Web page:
reposted from Natixis Flash Economics
We find the following cause-and-effect mechanisms in a "dangerous spiral":
- Capital outflows, leading to weak investment;
- Accordingly, exchange-rate depreciation;
- Hence inflation, loss of purchasing power and weakening of consumption;
- Hence problems for the central bank, which is faced with both sluggish growth and inflation;
- The sluggish growth amplifies the capital outflows.
Several major emerging countries are caught in this dangerous spiral; we will look at Russia, Brazil, Turkey, Argentina, India and South Africa.
This "dangerous spiral" is very clear in Russia, Brazil, Argentina and South Africa. Some of its components are appearing in Turkey and India.
First stage: Capital outflows and weakening investment
If a country is faced with large capital outflows because this capital is not being invested in the country, investment is weakened.
This can be seen for all types of capital in Russia and Argentina and since 2013 in South Africa (Charts 1A and B); for non-residents’ purchases of equities and bonds in 2011 and 2013, and since the summer of 2014 in Russia, Brazil, Turkey, South Africa and India (Charts 2A and B).
This has weakened investment in all six countries we are looking at (Charts 3A and B).
Second stage: Exchange-rate depreciation
The capital outflows lead to an exchange-rate depreciation. This has been very clear since 2011 in all six countries (Russia, Brazil, Turkey, Argentina, India and South Africa, Charts 4A and B).
Third stage: Imported inflation, loss of purchasing power, weakening of consumption
The exchange-rate depreciation leads to imported inflation and hence a deterioration in the terms of trade, a decline in real income and a weakening of consumption.
Inflation is rising in Brazil, Russia, Turkey, Argentina and South Africa, but no longer in India since the start of 2014 (Charts 5A and B). Inflation is reducing the real wage and consumption in Russia, Brazil, Turkey, Argentina and South Africa (Charts 6A and B, 7A and B).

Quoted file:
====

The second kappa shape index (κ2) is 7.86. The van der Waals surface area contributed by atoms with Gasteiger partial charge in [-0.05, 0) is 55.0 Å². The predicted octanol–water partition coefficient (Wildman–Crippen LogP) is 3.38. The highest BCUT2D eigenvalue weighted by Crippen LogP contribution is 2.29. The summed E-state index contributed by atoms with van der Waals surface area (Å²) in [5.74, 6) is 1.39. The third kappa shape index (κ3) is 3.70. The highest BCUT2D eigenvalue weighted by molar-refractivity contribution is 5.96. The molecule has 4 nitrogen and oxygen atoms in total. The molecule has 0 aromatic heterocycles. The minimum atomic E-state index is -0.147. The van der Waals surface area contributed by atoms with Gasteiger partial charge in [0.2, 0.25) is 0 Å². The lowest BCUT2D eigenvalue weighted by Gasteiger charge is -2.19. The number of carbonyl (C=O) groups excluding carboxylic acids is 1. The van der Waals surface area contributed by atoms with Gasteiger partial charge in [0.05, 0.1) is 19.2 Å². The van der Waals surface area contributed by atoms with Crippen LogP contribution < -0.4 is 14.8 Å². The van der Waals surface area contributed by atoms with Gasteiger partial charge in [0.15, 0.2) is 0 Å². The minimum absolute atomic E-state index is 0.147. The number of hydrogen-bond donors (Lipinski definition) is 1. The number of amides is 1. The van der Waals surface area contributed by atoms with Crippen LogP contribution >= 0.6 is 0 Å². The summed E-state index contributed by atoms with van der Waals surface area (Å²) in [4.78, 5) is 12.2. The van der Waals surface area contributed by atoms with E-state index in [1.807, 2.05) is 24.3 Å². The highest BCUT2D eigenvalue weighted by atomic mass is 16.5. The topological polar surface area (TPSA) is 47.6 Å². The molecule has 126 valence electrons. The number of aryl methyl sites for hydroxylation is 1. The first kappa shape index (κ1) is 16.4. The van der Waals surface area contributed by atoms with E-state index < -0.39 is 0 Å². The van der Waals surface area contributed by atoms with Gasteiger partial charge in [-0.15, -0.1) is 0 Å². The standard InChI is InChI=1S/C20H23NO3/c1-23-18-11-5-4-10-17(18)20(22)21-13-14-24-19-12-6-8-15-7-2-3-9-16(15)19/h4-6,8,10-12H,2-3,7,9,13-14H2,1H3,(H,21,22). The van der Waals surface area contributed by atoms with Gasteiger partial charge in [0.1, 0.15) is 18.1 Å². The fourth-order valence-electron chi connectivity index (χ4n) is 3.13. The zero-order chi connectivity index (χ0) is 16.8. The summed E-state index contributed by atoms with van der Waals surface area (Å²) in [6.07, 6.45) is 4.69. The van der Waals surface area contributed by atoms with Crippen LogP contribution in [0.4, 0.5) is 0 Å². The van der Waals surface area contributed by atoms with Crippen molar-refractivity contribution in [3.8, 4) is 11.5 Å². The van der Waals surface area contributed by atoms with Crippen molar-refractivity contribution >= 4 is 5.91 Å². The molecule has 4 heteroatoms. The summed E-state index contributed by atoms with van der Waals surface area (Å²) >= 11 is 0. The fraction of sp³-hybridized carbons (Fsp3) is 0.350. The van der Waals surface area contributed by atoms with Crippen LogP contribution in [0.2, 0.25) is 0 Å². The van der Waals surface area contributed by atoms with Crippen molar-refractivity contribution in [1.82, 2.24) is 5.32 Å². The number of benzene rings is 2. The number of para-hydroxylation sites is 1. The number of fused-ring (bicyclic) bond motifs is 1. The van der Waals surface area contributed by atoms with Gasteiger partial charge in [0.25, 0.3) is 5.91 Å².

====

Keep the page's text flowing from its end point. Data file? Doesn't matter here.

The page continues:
Fourth stage: Problems for the central bank
These countries’ central bank is therefore faced with both sluggish growth (Charts 8A and B) and inflation (Charts 5A and B above).
It is then faced with a difficult dilemma:
- Either it reacts primarily to the sluggish growth; it will then choose a low interest rate which will amplify the capital outflows;
- Or it reacts primarily to the high inflation; it then hikes its interest rates, which will depress domestic demand even more.
Charts 9A and B show that among the countries studied:
- Brazil has chosen a restrictive monetary policy;
- The other countries have chosen to keep real interest rates low, close to zero or negative (Argentina).
Fifth stage: Amplification of the capital outflows
If there is sluggish growth and, even more so, if the central bank does not react to inflation and gives rise to negative real interest rates, the capital outflows are amplified and the "dangerous spiral" becomes self-sustaining. This seems to be the case currently in Russia, Brazil, South Africa and Argentina.
Conclusion: It is very difficult to get out of the "dangerous spiral"
We use the term "dangerous spiral" for the following cause-and-effect mechanisms:
How can the countries get out of it? The loss of growth caused by the capital outflows and by the deterioration in the terms of trade amplifies the capital outflows. If the central bank reacts to imported inflation by hiking interest rates, it amplifies the weakness of activity. If it reacts to the sluggish growth by keeping interest rates low, it amplifies the capital outflows.